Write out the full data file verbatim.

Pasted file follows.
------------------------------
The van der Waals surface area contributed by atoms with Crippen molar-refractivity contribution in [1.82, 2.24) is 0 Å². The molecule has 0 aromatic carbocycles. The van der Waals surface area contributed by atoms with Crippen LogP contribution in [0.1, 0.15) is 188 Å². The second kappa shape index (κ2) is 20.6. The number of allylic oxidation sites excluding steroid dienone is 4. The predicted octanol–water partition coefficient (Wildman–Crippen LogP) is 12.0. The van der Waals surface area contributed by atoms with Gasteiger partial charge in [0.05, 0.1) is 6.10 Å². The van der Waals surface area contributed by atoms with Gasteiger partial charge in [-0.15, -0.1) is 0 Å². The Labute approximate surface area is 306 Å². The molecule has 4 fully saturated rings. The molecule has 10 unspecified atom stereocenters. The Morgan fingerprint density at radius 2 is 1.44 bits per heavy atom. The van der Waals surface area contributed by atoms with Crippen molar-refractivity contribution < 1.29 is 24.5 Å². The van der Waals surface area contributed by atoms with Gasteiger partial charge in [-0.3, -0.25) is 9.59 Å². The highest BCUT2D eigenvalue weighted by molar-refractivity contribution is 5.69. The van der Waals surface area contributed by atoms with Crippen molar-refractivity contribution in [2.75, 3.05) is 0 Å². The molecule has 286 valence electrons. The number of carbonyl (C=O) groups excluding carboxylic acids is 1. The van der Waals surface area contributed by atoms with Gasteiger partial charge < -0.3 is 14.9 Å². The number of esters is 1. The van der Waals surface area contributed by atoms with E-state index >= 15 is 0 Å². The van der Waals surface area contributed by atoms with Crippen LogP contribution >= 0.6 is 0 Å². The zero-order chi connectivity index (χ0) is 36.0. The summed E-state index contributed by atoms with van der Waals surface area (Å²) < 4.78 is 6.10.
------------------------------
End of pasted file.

The van der Waals surface area contributed by atoms with Crippen molar-refractivity contribution in [1.82, 2.24) is 0 Å². The molecule has 0 aromatic carbocycles. The van der Waals surface area contributed by atoms with Crippen LogP contribution in [0.1, 0.15) is 188 Å². The second kappa shape index (κ2) is 20.6. The number of allylic oxidation sites excluding steroid dienone is 4. The predicted octanol–water partition coefficient (Wildman–Crippen LogP) is 12.0. The van der Waals surface area contributed by atoms with Gasteiger partial charge in [0.05, 0.1) is 6.10 Å². The van der Waals surface area contributed by atoms with Gasteiger partial charge in [-0.15, -0.1) is 0 Å². The Labute approximate surface area is 306 Å². The molecule has 4 fully saturated rings. The molecule has 10 unspecified atom stereocenters. The Morgan fingerprint density at radius 2 is 1.44 bits per heavy atom. The van der Waals surface area contributed by atoms with Crippen molar-refractivity contribution < 1.29 is 24.5 Å². The van der Waals surface area contributed by atoms with Gasteiger partial charge in [-0.3, -0.25) is 9.59 Å². The highest BCUT2D eigenvalue weighted by molar-refractivity contribution is 5.69. The van der Waals surface area contributed by atoms with Crippen molar-refractivity contribution in [2.75, 3.05) is 0 Å². The molecule has 286 valence electrons. The number of carbonyl (C=O) groups excluding carboxylic acids is 1. The van der Waals surface area contributed by atoms with Gasteiger partial charge < -0.3 is 14.9 Å². The number of esters is 1. The van der Waals surface area contributed by atoms with E-state index >= 15 is 0 Å². The van der Waals surface area contributed by atoms with Crippen LogP contribution >= 0.6 is 0 Å². The zero-order chi connectivity index (χ0) is 36.0. The summed E-state index contributed by atoms with van der Waals surface area (Å²) < 4.78 is 6.10.